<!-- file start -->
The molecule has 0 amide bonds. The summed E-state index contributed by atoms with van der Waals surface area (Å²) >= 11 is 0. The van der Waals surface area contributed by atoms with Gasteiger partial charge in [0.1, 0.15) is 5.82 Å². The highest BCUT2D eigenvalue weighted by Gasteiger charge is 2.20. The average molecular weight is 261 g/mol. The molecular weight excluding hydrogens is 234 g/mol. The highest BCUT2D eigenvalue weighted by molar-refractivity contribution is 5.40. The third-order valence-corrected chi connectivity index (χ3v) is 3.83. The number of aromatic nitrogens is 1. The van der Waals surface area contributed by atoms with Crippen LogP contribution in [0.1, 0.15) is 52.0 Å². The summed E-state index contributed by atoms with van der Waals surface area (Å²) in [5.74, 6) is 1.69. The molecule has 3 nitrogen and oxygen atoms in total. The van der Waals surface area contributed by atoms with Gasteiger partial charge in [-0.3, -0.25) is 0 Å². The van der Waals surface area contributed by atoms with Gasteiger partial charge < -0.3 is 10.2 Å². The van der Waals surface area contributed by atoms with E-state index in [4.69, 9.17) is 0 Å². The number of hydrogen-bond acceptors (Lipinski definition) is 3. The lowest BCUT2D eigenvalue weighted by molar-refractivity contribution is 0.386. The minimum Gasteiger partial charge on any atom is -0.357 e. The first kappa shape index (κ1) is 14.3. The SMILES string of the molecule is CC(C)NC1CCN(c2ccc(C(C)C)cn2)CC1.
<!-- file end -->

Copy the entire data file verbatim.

The molecule has 0 amide bonds. The summed E-state index contributed by atoms with van der Waals surface area (Å²) >= 11 is 0. The van der Waals surface area contributed by atoms with Gasteiger partial charge in [0.1, 0.15) is 5.82 Å². The highest BCUT2D eigenvalue weighted by Gasteiger charge is 2.20. The average molecular weight is 261 g/mol. The molecular weight excluding hydrogens is 234 g/mol. The highest BCUT2D eigenvalue weighted by molar-refractivity contribution is 5.40. The third-order valence-corrected chi connectivity index (χ3v) is 3.83. The number of aromatic nitrogens is 1. The van der Waals surface area contributed by atoms with Crippen LogP contribution in [0.1, 0.15) is 52.0 Å². The summed E-state index contributed by atoms with van der Waals surface area (Å²) in [5.74, 6) is 1.69. The molecule has 3 nitrogen and oxygen atoms in total. The van der Waals surface area contributed by atoms with Gasteiger partial charge in [-0.3, -0.25) is 0 Å². The van der Waals surface area contributed by atoms with Gasteiger partial charge < -0.3 is 10.2 Å². The van der Waals surface area contributed by atoms with E-state index in [4.69, 9.17) is 0 Å². The number of hydrogen-bond acceptors (Lipinski definition) is 3. The lowest BCUT2D eigenvalue weighted by molar-refractivity contribution is 0.386. The minimum Gasteiger partial charge on any atom is -0.357 e. The first kappa shape index (κ1) is 14.3. The SMILES string of the molecule is CC(C)NC1CCN(c2ccc(C(C)C)cn2)CC1.